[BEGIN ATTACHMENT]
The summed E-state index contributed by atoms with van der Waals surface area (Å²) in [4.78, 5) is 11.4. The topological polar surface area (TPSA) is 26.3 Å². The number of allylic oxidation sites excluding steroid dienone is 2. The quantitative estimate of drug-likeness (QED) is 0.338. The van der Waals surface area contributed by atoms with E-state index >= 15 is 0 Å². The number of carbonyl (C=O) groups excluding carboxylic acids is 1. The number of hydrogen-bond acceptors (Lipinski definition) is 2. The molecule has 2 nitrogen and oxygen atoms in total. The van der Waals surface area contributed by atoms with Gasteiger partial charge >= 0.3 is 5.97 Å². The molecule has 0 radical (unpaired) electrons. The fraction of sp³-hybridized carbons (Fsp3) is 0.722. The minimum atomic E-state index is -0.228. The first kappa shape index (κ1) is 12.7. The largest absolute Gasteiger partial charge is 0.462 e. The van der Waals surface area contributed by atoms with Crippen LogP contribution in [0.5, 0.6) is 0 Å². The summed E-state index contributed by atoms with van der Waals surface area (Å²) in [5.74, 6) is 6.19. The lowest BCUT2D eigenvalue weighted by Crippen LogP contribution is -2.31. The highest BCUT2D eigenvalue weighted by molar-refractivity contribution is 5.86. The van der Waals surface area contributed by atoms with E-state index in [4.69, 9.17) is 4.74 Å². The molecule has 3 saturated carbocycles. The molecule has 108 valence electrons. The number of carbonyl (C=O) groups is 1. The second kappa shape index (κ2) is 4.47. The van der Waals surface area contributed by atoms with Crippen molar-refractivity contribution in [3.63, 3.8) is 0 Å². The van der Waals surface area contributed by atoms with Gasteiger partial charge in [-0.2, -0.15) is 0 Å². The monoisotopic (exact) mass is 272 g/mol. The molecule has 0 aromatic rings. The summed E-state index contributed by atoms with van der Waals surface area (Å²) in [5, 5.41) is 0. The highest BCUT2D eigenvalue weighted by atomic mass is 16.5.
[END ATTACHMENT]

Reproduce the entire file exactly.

The summed E-state index contributed by atoms with van der Waals surface area (Å²) in [4.78, 5) is 11.4. The topological polar surface area (TPSA) is 26.3 Å². The number of allylic oxidation sites excluding steroid dienone is 2. The quantitative estimate of drug-likeness (QED) is 0.338. The van der Waals surface area contributed by atoms with E-state index >= 15 is 0 Å². The number of carbonyl (C=O) groups excluding carboxylic acids is 1. The number of hydrogen-bond acceptors (Lipinski definition) is 2. The molecule has 2 nitrogen and oxygen atoms in total. The van der Waals surface area contributed by atoms with Gasteiger partial charge >= 0.3 is 5.97 Å². The molecule has 0 radical (unpaired) electrons. The fraction of sp³-hybridized carbons (Fsp3) is 0.722. The minimum atomic E-state index is -0.228. The first kappa shape index (κ1) is 12.7. The largest absolute Gasteiger partial charge is 0.462 e. The van der Waals surface area contributed by atoms with Crippen LogP contribution in [0.5, 0.6) is 0 Å². The summed E-state index contributed by atoms with van der Waals surface area (Å²) in [5.74, 6) is 6.19. The lowest BCUT2D eigenvalue weighted by Crippen LogP contribution is -2.31. The highest BCUT2D eigenvalue weighted by molar-refractivity contribution is 5.86. The van der Waals surface area contributed by atoms with E-state index in [4.69, 9.17) is 4.74 Å². The molecule has 3 saturated carbocycles. The molecule has 108 valence electrons. The number of carbonyl (C=O) groups is 1. The second kappa shape index (κ2) is 4.47. The van der Waals surface area contributed by atoms with Crippen molar-refractivity contribution in [3.63, 3.8) is 0 Å². The van der Waals surface area contributed by atoms with Gasteiger partial charge in [-0.2, -0.15) is 0 Å². The monoisotopic (exact) mass is 272 g/mol. The molecule has 0 aromatic rings. The summed E-state index contributed by atoms with van der Waals surface area (Å²) in [5, 5.41) is 0. The highest BCUT2D eigenvalue weighted by atomic mass is 16.5.